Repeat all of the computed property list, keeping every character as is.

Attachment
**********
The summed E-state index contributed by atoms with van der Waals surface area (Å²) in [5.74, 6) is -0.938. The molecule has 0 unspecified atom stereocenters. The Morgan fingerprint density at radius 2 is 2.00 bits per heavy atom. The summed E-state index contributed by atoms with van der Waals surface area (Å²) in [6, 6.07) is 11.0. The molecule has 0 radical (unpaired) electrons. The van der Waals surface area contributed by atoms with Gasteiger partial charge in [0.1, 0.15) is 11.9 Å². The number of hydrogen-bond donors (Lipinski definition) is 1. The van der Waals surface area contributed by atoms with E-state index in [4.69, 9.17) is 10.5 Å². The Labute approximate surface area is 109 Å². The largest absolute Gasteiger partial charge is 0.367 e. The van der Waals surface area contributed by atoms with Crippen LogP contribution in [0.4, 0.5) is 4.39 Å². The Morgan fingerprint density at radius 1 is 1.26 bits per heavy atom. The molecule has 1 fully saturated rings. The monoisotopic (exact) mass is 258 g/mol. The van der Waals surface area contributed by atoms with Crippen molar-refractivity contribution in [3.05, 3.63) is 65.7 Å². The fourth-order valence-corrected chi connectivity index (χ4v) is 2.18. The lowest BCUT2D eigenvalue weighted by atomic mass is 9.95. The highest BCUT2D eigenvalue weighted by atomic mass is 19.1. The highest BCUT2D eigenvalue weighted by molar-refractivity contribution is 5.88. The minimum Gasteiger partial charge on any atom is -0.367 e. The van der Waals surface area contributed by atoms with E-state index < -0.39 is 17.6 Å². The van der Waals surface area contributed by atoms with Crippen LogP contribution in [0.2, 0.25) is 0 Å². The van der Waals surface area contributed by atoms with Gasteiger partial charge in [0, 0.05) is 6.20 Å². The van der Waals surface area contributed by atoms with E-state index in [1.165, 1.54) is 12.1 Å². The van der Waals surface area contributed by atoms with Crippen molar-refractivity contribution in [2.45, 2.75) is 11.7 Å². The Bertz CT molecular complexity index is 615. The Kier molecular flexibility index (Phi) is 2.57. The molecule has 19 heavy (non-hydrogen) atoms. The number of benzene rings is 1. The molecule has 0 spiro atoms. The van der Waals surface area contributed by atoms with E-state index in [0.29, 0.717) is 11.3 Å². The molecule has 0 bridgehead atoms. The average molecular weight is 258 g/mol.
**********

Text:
The summed E-state index contributed by atoms with van der Waals surface area (Å²) in [5.74, 6) is -0.938. The molecule has 0 unspecified atom stereocenters. The Morgan fingerprint density at radius 2 is 2.00 bits per heavy atom. The summed E-state index contributed by atoms with van der Waals surface area (Å²) in [6, 6.07) is 11.0. The molecule has 0 radical (unpaired) electrons. The van der Waals surface area contributed by atoms with Gasteiger partial charge in [0.1, 0.15) is 11.9 Å². The number of hydrogen-bond donors (Lipinski definition) is 1. The van der Waals surface area contributed by atoms with E-state index in [4.69, 9.17) is 10.5 Å². The Labute approximate surface area is 109 Å². The largest absolute Gasteiger partial charge is 0.367 e. The van der Waals surface area contributed by atoms with Crippen LogP contribution in [0.4, 0.5) is 4.39 Å². The Morgan fingerprint density at radius 1 is 1.26 bits per heavy atom. The molecule has 1 fully saturated rings. The monoisotopic (exact) mass is 258 g/mol. The van der Waals surface area contributed by atoms with Crippen molar-refractivity contribution in [3.05, 3.63) is 65.7 Å². The fourth-order valence-corrected chi connectivity index (χ4v) is 2.18. The lowest BCUT2D eigenvalue weighted by atomic mass is 9.95. The highest BCUT2D eigenvalue weighted by atomic mass is 19.1. The highest BCUT2D eigenvalue weighted by molar-refractivity contribution is 5.88. The minimum Gasteiger partial charge on any atom is -0.367 e. The van der Waals surface area contributed by atoms with E-state index < -0.39 is 17.6 Å². The van der Waals surface area contributed by atoms with Crippen LogP contribution in [0.2, 0.25) is 0 Å². The van der Waals surface area contributed by atoms with Gasteiger partial charge in [0, 0.05) is 6.20 Å². The van der Waals surface area contributed by atoms with E-state index in [1.165, 1.54) is 12.1 Å². The van der Waals surface area contributed by atoms with Crippen molar-refractivity contribution in [2.45, 2.75) is 11.7 Å². The Bertz CT molecular complexity index is 615. The Kier molecular flexibility index (Phi) is 2.57. The molecule has 19 heavy (non-hydrogen) atoms. The number of benzene rings is 1. The molecule has 0 spiro atoms. The van der Waals surface area contributed by atoms with E-state index in [0.29, 0.717) is 11.3 Å². The molecule has 0 bridgehead atoms. The average molecular weight is 258 g/mol.